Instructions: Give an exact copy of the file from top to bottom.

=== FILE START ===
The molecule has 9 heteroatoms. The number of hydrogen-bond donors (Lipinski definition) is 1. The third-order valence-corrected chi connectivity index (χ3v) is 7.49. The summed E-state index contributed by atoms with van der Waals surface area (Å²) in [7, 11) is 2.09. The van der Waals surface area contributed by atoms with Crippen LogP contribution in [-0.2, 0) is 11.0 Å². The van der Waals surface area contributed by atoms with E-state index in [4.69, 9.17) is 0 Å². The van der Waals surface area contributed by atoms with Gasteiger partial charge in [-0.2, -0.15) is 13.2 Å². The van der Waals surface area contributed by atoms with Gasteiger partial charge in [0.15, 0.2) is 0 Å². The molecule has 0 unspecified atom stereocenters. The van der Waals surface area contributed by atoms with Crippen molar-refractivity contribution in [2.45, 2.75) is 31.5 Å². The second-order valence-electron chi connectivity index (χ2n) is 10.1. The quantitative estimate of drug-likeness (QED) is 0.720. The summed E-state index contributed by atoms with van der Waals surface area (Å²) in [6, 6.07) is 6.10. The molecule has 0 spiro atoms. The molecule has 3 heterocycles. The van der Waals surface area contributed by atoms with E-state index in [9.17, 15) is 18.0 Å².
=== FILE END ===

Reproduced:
The molecule has 9 heteroatoms. The number of hydrogen-bond donors (Lipinski definition) is 1. The third-order valence-corrected chi connectivity index (χ3v) is 7.49. The summed E-state index contributed by atoms with van der Waals surface area (Å²) in [7, 11) is 2.09. The van der Waals surface area contributed by atoms with Crippen LogP contribution in [-0.2, 0) is 11.0 Å². The van der Waals surface area contributed by atoms with E-state index in [4.69, 9.17) is 0 Å². The van der Waals surface area contributed by atoms with Gasteiger partial charge in [-0.2, -0.15) is 13.2 Å². The van der Waals surface area contributed by atoms with Gasteiger partial charge in [0.15, 0.2) is 0 Å². The molecule has 0 unspecified atom stereocenters. The van der Waals surface area contributed by atoms with Crippen molar-refractivity contribution in [2.45, 2.75) is 31.5 Å². The second-order valence-electron chi connectivity index (χ2n) is 10.1. The quantitative estimate of drug-likeness (QED) is 0.720. The summed E-state index contributed by atoms with van der Waals surface area (Å²) in [6, 6.07) is 6.10. The molecule has 0 spiro atoms. The molecule has 3 heterocycles. The van der Waals surface area contributed by atoms with E-state index in [9.17, 15) is 18.0 Å².